Heavenly Beat is the musical project of John Pena, one of the founding members of Beach Fossils. Pena released Prominence, his second album as Heavenly Beat, last fall and is already close to completing the follow-up for a tentative summer release.
Pena grew up in Austin and moved to Brooklyn when he was 21. The Daily Texan spoke with him about his new band and coming home for SXSW.
The Daily Texan: How has your experience been from playing SXSW to just going and watching shows?
John Pena: I mean, both experiences are kind of the same. You kind of try to find as much free booze as possible and chill with your friends. It’s kind of the same thing.
DT: I know you used to play by yourself with Heavenly Beat but have a live band now. How long have you been playing with this group of people?
JP: I have four dudes that I play with besides myself. My first show with them was August at the Captured Tracks five year anniversary festival. It’s been a dream playing with them. Before them, I hated playing live. It was such a goddamn nightmare for me to get up there and just bomb every time. It’s a lot less stressful now to have four other dudes on stage with me sort of taking that stress off.
DT: Have you begun to work on any new material?
JP: Yeah, I’m wrapping up the next record now that’s probably coming out during the summer time. The music’s kind of done, so I’m just laying down vocals. Hopefully I’ll have it wrapped and turned in by the end of this month.
DT: What would you say the new album sounds like? Is it similar to Prominence?
JP: No. The drum programming is better. The songs are a lot catchier even though they’re darker in both tone and theme. They’re more propulsive. I got really candid on Prominence, perhaps too candid about things going on in my life that had some real life consequences I had to answer for. The new record is about the fallout of all the horrible stuff I was doing on Prominence. Even though it’s a darker record, it hits harder than Prominence.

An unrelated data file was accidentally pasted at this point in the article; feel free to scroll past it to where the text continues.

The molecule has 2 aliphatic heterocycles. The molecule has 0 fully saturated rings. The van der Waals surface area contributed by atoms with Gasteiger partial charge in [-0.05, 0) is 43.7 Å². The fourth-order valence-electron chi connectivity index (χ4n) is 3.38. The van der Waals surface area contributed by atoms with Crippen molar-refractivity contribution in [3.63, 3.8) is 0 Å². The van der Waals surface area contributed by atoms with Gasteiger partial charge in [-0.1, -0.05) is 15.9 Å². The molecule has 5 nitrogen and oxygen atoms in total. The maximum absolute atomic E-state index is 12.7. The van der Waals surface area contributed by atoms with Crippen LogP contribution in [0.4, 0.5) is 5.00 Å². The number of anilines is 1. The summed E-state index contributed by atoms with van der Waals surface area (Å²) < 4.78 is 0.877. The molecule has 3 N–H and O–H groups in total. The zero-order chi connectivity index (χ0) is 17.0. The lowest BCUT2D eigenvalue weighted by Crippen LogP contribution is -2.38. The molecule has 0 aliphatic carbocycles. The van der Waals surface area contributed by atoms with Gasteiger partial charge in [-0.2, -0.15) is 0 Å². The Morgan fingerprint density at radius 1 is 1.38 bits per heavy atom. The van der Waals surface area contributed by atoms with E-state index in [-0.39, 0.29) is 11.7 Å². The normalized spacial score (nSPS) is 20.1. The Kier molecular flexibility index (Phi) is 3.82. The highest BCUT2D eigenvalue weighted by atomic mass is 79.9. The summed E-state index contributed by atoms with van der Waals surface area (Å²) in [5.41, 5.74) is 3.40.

DT: You grew up in Austin?
JP: I lived in Austin until I was 21, and then I moved to New York. I’ve been here for about seven years.
DT: Did you play in bands when you were in Austin?
JP: No. The first band I was ever in was Beach Fossils. I didn’t even move to New York with the intention of making music. It was sort of an accident.
DT: Why did you move to New York?
JP: A friend actually asked me to help them move here, so I didn’t actually intend to move here. I came up here intending to stay for two weeks and help a friend settle in. In those two weeks, I spent all my money and had to get a job. Seven years later, here I am.
DT: When you come back for SXSW, do you have a lot of family you see?
JP: Yeah, I have my mom and my father and sister. My sister, she works for the La Quinta there that I stay in when I’m in town, so it works out nicely.
DT: Do you think it’s easier to make it as a band in Brooklyn? Did you join Beach Fossils when it started?
JP: I was the original bassist in that band, yeah. With Brooklyn, all this sort of infrastructure for being in a band is here, so it definitely does make it a little bit easier to get started. That’s assuming that you have a band that people are interested in. You could live in Brooklyn and still be the worst goddamn band of all time. If you have talent and you’re here, the structure exists that makes it easier to be heard. In the end, it’s all about songs and talent, though.
DT: What was the highest amount of shows you’ve ever played at SXSW?
JP: With Beach Fossils one year I think we did 14 or something like that. It seems really obscene now, but at the time it didn’t really feel like anything.
DT: Did you enjoy doing that or was it stressful?
JP: No, we were all really good friends so there wasn’t a lot of stress involved. We were just having a really good time.
DT: You hear a lot of stories about people who hate SXSW so it’s good to get different points of view.
JP: I’ve never really understood that vibe. You understand what you’re getting into whenever you sign up for SXSW. You’d have to be really naive to go into that situation and expect some great experience where you’ll be able to perform your art in the best possible experience. If you go into it with a mind frame that you’ll get to play some chill shows and chill with friends in a warm environment, it’s really easy to have a good time. You’re only going to have a bad time if you want to have a bad time.